The development of multiple e-beam lithography equipment is seen as an alternative for next generation lithography.
However, similarly to EUV lithography, this technology faces important challenges in controlling the contamination of
the optics due to deposition of carbon layer induced by the outgassed chemical species from resist under electron
bombardment. An experimental setup was designed and built at LETI to study the outgassed species and observe the
carbon layer. In this setup, resist coated wafers 100 mm size are exposed under a 5 kV e-beam gun. During exposure, byproducts
from outgassed species are monitored with a Residual Gas Analyzer (RGA). The identification of outgassed
chemical species is done with an ex-situ TD-GC-MS analysis (ThermoDesorption-Gaz Chromatography-Mass
Spectrometry). In a second part of this investigation, we observed the contamination carbon layer growth induced by the
outgassing. Thereby, we fabricated a device which consists of a silicon membrane with micro-machined apertures.
During e-beam exposure, this device simulates the multiple parallel beams of the optic system of a maskless lithography
tool. The deposited contamination layer on device is then observed and thickness measured under SEM. In this paper, we
present the results of outgassing and contamination on 3 chemically amplified resists showing that contamination is not
directly dependent of the overall outgassing rate but on first order of the outgassing from Photo Acid Generator (PAG). It
also reports on the performance in reducing outgassing and contamination of applying a top-coat layer on top of the resist
and shows that reduction is more important for contamination than for outgassing.
The keystone to realize a monolithic integrated source on silicon with germanium is to optimize tensile strain and n-doping. In order to realize an integrated compact source, we demonstrate highly strained n-doped germanium microdisks obtained by two approaches using initially compressed silicon nitride (SiN) deposition. In the first approach, the microdisks are fabricated from relaxed Ge. In a second approach, we use tensile-strained Ge grown on a mismatched buffer layer, thus increasing the global strain in the Ge volume and lowering its gradient. A photoluminescence red-shift up to 450 nm is observed, corresponding to more than 1% biaxial strain.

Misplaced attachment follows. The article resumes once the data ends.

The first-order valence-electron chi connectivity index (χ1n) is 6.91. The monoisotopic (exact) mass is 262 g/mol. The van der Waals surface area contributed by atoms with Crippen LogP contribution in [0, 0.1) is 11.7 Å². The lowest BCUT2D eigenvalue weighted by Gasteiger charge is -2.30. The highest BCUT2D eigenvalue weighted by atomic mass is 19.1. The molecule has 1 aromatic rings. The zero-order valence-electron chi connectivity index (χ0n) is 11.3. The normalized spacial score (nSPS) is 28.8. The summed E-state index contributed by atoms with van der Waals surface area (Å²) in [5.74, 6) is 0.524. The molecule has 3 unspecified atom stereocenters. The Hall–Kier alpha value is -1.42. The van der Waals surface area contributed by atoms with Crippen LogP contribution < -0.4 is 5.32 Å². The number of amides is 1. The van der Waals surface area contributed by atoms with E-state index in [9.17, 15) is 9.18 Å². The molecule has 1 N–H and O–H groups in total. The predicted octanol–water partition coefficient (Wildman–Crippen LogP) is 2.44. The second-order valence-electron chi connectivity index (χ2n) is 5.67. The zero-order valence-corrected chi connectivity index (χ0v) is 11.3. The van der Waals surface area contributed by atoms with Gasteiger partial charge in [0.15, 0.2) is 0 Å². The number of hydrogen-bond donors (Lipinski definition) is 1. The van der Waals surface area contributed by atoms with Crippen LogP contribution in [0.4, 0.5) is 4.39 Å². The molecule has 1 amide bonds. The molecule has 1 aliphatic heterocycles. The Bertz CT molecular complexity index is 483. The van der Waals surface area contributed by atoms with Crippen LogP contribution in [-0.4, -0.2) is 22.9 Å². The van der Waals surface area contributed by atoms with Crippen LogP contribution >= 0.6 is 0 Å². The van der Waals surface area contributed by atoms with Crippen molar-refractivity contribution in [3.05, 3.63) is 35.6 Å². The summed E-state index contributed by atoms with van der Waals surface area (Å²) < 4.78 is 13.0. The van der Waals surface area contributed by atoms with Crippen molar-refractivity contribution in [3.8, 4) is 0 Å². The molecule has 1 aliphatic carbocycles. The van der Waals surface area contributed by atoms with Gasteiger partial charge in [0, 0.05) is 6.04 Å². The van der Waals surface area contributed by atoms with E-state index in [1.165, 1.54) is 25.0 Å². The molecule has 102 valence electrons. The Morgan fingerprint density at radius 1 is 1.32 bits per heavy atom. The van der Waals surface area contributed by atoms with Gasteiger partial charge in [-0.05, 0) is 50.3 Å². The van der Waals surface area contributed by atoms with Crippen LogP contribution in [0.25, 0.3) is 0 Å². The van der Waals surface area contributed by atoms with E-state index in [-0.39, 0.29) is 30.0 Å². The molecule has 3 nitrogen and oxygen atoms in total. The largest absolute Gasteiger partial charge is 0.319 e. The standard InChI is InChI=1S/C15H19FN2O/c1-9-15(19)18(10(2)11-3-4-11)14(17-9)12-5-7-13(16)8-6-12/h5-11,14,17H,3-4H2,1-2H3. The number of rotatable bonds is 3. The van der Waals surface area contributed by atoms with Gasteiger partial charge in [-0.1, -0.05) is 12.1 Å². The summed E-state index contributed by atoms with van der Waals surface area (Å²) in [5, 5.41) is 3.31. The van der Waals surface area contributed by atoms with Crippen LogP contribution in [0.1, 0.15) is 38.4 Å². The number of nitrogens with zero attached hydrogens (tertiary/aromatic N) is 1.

Silicon is the basic material for the microelectronics industry. The predicted limits for electrical interconnects in electronic circuits favor the development of alternative solutions such as optical interconnects to transfer information. The silicon-based components are an alternative to realise these interconnections, providing that high speed and high efficiency integrated optoelectronic devices can be realized. In this work, we have fabricated two-dimensional photonic crystal (PC) microcavities on silicon-on-insulator (SOI). The samples contain self-assembled Ge/Si islands deposited in the upper silicon layer by chemical vapor deposition. The silicon layer thickness measures 0.3 mm. The photonic crystals consist of triangular lattices of air holes etched in the upper silicon layer of the SOI substrate. The period lattice measures 0.5 μm and the drilled holes had diameters between 0.3 and 0.45 μm. These structures exhibit a forbidden band around 1.3 - 1.5 μm in TE polarisation. Different photonic crystal hexagonal microcavities were processed and the optical properties are probed at room temperature with the Ge/Si island photoluminescence. Quality factors larger than 200 are measured for hexagonal microcavities. On the one hand, the presence of the PC improves the vertical extraction of light, and on the other hand, we show that a significant enhancement of the Ge/Si island photoluminescence (x 100) can be achieved in the 1.3 - 1.55 μm spectral region using the microcavities. These attractive results should allow to realise efficient light emitting-diodes in the near infrared.